NEET does not violate rights of minorities: SC

NEET does not violate rights of minorities: SC

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In an important judgment, the Supreme Court, on Wednesday, held that the National Eligibility-cum-Entrance Test, a single entrance exam for admission to medical and dental courses, would not violate the rights of minorities to run their own institutions and impart education.

A bench of Justices Arun Mishra, Vineet Saran and MR Shah said the NEET has been prescribed by the legislature in the larger public interest.

The prescription of NEET is definitely in order to improve the medical education, co-related to the improvement of public health, the Court said.

"NEET intends to weed out evils from the system and various malpractices which decayed it. The regulatory measures in no way interfere with the rights to administer the institution by the religious or linguistic minorities," the bench said.

The top court rejected a plea by minority-run Christian Medical College (Vellore) and others to conduct their own test for admission to under-graduate and post-graduate medical courses.

In its ruling, the bench said, "We hold that there is no violation of the rights of the unaided/ aided minority to administer institutions under Articles 19(1) (g) (right to practice profession) and 30 (right minorities to establish and administer institution) read with Articles 25 (freedom to practice religion), 26 (freedom to manage religious affairs) and 29(1) (right to conserve distinct language and culture) of the Constitution by prescribing the uniform examination of NEET for admissions in the graduate and postgraduate professional courses of medical as well as dental science."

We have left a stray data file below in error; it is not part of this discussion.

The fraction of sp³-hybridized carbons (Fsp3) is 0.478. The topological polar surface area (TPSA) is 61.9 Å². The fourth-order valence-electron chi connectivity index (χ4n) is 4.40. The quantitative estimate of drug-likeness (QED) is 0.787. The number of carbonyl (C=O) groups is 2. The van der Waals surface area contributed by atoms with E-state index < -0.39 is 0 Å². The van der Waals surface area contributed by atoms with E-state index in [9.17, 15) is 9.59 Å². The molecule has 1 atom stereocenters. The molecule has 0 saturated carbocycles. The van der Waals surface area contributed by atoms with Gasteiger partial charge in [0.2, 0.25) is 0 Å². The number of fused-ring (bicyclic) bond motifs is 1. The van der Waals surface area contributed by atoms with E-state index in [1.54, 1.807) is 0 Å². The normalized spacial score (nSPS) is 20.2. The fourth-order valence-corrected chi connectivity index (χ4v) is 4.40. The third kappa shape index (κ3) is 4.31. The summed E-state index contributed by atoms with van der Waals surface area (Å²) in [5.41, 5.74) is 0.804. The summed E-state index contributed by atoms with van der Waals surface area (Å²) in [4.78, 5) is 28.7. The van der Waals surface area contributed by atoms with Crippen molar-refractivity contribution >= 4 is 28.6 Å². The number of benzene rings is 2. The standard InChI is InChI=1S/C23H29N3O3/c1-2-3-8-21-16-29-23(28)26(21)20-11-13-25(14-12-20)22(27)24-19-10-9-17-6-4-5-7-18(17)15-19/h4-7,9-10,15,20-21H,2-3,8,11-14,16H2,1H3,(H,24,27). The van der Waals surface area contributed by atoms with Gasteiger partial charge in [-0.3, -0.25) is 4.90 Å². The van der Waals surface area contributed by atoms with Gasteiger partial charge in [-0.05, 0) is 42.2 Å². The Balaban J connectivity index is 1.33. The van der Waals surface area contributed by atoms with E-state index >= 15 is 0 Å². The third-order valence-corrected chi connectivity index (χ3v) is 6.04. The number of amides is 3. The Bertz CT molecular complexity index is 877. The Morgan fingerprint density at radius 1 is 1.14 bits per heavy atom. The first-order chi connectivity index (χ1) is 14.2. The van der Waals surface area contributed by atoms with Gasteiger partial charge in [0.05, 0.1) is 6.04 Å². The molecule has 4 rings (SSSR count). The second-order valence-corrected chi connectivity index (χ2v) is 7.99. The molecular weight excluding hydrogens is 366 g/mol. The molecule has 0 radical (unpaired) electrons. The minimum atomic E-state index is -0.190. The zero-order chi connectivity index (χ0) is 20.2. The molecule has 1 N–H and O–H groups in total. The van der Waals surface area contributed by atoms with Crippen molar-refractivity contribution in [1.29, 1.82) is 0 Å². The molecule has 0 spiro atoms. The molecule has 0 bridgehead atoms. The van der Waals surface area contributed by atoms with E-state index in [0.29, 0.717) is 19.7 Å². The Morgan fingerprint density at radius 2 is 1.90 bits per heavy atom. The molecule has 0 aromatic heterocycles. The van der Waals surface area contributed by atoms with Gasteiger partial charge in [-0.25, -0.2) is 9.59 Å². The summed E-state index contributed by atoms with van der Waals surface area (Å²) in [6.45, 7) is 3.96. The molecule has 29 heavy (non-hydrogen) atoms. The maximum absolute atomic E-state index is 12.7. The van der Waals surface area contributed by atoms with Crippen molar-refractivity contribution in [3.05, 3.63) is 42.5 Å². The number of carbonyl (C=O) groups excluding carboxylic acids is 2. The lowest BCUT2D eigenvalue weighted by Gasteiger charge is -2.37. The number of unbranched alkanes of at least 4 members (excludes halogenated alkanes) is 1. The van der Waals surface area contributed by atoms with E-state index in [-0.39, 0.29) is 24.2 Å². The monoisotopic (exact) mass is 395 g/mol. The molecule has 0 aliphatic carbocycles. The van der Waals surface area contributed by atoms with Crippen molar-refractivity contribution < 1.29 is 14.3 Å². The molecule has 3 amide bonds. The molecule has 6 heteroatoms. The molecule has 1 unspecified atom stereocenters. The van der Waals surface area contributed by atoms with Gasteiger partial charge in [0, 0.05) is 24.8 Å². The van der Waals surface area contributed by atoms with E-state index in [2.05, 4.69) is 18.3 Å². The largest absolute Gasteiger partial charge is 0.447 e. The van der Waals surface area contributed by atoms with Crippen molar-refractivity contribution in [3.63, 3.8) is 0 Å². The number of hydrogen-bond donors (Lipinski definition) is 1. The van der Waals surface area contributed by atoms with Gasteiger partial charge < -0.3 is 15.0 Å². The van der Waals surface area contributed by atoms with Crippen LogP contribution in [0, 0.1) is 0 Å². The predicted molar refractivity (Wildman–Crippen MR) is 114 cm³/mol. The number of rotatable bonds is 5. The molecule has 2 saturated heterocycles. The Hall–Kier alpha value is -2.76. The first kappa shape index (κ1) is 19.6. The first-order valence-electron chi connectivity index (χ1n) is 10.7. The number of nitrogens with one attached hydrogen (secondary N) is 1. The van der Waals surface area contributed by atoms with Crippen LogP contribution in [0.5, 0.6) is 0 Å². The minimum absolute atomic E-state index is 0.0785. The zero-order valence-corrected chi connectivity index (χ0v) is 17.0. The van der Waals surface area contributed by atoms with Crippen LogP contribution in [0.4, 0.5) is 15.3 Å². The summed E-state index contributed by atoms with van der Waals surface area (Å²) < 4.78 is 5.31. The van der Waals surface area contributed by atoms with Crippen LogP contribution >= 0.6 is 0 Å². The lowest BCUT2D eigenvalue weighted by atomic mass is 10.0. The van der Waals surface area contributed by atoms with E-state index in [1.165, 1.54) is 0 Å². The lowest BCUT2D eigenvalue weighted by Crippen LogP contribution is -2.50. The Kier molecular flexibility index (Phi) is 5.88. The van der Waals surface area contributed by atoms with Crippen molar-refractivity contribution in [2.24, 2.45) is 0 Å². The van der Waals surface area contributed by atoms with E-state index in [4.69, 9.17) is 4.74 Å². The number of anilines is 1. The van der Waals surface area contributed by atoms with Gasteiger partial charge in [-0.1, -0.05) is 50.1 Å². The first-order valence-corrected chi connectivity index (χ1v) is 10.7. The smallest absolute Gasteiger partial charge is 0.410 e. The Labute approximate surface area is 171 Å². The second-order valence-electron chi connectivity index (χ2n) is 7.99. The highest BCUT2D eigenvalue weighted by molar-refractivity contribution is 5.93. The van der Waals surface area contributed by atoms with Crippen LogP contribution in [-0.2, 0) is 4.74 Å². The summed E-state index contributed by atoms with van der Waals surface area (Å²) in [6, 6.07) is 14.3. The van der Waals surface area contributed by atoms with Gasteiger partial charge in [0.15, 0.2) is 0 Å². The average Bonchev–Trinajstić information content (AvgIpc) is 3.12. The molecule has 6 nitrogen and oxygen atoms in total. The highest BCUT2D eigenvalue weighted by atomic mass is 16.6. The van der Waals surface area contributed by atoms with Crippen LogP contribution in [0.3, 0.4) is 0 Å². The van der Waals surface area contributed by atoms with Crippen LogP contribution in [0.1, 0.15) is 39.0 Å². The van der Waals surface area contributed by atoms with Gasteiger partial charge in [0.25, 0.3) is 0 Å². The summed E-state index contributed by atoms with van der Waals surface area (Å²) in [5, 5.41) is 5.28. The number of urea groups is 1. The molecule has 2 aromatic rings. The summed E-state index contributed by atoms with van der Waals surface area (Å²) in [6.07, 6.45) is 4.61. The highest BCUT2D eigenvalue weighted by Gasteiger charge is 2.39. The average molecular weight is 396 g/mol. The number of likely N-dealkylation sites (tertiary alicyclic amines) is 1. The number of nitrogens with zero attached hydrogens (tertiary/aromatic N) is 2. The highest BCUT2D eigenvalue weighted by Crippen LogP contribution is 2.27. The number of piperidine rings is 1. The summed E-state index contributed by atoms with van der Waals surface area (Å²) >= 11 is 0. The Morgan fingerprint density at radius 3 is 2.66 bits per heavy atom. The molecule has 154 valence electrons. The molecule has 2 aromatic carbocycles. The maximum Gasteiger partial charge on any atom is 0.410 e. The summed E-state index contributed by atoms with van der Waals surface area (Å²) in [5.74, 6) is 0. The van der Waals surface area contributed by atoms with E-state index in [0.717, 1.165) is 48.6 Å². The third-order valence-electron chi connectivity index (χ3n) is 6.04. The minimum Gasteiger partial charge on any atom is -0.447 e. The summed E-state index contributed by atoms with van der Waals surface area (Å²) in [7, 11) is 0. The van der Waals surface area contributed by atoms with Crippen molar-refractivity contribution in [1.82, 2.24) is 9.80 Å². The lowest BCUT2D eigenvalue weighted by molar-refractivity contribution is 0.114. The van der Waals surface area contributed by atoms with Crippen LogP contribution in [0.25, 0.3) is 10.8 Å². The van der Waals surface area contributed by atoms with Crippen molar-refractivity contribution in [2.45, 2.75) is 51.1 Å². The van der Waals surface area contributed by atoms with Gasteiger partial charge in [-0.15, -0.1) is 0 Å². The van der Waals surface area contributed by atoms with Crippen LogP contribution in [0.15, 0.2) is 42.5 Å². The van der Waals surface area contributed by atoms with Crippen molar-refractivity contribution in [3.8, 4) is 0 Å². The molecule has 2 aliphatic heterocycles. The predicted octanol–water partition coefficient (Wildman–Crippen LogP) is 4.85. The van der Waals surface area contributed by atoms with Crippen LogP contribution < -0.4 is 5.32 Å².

The Court said provisions of the Medical Council of India (MCI) Act and regulation cannot be said to be ultra vires or taking away the rights guaranteed under the Constitution.

The MCI amended its regulation on March 10, 2017, providing for common counselling for admission to MBBS and post-graduate medicine courses on the basis of NEET.

The unaided minority institutions contended that State has no power to compel them to admit students through a single centralised national examination such as NEET. The unaided minority professional colleges have the fundamental rights to choose the method and manner in which to admit its students, subject to satisfying the triple test of having a fair, transparent and non-exploitative process.

They claimed the system of examination of some of the institutions is wider on an all-India basis, and they test general ability also, whereas, in NEET, evaluation is based on three subjects, namely, Physics, Biology and Chemistry. They have an elaborate procedure of the assessment, and they do not admit students only based on their theoretical knowledge.  

With the introduction of NEET in 2016-17, institutions have been compelled to admit students through NEET instead of their method. Some of them have the All India Entrance Test. They have their unique procedure of admission for MBBS as well as post-graduation.

The top court rejected all these contentions, saying NEET has been made applicable to such premier institution like All India Institute of Medical Sciences (AIIMS) and so many others.

"The decision has been taken considering the overall national scenario, there cannot be any exemption, otherwise, there would be no end to such claims and multiple examinations," the bench said. 

The bench made it clear that we cannot restore the overall derogatory situation which prevailed before introduction of NEET.

"Still, there are several loopholes which are to be plugged in the admission procedure. Unscrupulous practices are being adopted by private colleges of not admitting students sponsored by centralised counselling committee. The minority and private institutions have to admit students based on merit in the permissible category, based on NEET as per procedure prescribed under the Act and Regulations," the bench said.